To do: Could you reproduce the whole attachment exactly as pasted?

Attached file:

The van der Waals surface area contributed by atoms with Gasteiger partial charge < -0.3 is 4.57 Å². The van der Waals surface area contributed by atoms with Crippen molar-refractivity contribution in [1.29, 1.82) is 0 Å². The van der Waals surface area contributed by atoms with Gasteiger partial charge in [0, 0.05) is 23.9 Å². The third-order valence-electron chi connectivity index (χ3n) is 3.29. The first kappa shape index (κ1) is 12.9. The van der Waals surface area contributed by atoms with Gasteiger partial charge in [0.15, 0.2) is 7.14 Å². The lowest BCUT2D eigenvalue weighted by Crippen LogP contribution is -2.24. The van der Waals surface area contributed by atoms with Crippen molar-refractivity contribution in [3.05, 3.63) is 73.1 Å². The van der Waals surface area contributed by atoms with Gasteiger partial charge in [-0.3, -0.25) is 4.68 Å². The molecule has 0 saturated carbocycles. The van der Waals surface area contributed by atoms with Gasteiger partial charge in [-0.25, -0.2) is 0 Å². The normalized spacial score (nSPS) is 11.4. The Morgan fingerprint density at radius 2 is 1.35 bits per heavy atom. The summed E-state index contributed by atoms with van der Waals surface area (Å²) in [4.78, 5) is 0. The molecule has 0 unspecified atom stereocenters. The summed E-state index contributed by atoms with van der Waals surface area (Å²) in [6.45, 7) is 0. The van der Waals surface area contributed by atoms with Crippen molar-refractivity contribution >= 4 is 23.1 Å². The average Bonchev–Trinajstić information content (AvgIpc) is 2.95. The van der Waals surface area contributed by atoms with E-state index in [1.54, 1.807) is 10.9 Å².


The van der Waals surface area contributed by atoms with Gasteiger partial charge < -0.3 is 4.57 Å². The van der Waals surface area contributed by atoms with Crippen molar-refractivity contribution in [1.29, 1.82) is 0 Å². The van der Waals surface area contributed by atoms with Gasteiger partial charge in [0, 0.05) is 23.9 Å². The third-order valence-electron chi connectivity index (χ3n) is 3.29. The first kappa shape index (κ1) is 12.9. The van der Waals surface area contributed by atoms with Gasteiger partial charge in [0.15, 0.2) is 7.14 Å². The lowest BCUT2D eigenvalue weighted by Crippen LogP contribution is -2.24. The van der Waals surface area contributed by atoms with Crippen molar-refractivity contribution in [3.05, 3.63) is 73.1 Å². The van der Waals surface area contributed by atoms with Gasteiger partial charge in [-0.3, -0.25) is 4.68 Å². The molecule has 0 saturated carbocycles. The van der Waals surface area contributed by atoms with Gasteiger partial charge in [-0.25, -0.2) is 0 Å². The normalized spacial score (nSPS) is 11.4. The Morgan fingerprint density at radius 2 is 1.35 bits per heavy atom. The summed E-state index contributed by atoms with van der Waals surface area (Å²) in [4.78, 5) is 0. The molecule has 0 unspecified atom stereocenters. The summed E-state index contributed by atoms with van der Waals surface area (Å²) in [6.45, 7) is 0. The van der Waals surface area contributed by atoms with Crippen molar-refractivity contribution >= 4 is 23.1 Å². The average Bonchev–Trinajstić information content (AvgIpc) is 2.95. The van der Waals surface area contributed by atoms with E-state index in [1.54, 1.807) is 10.9 Å².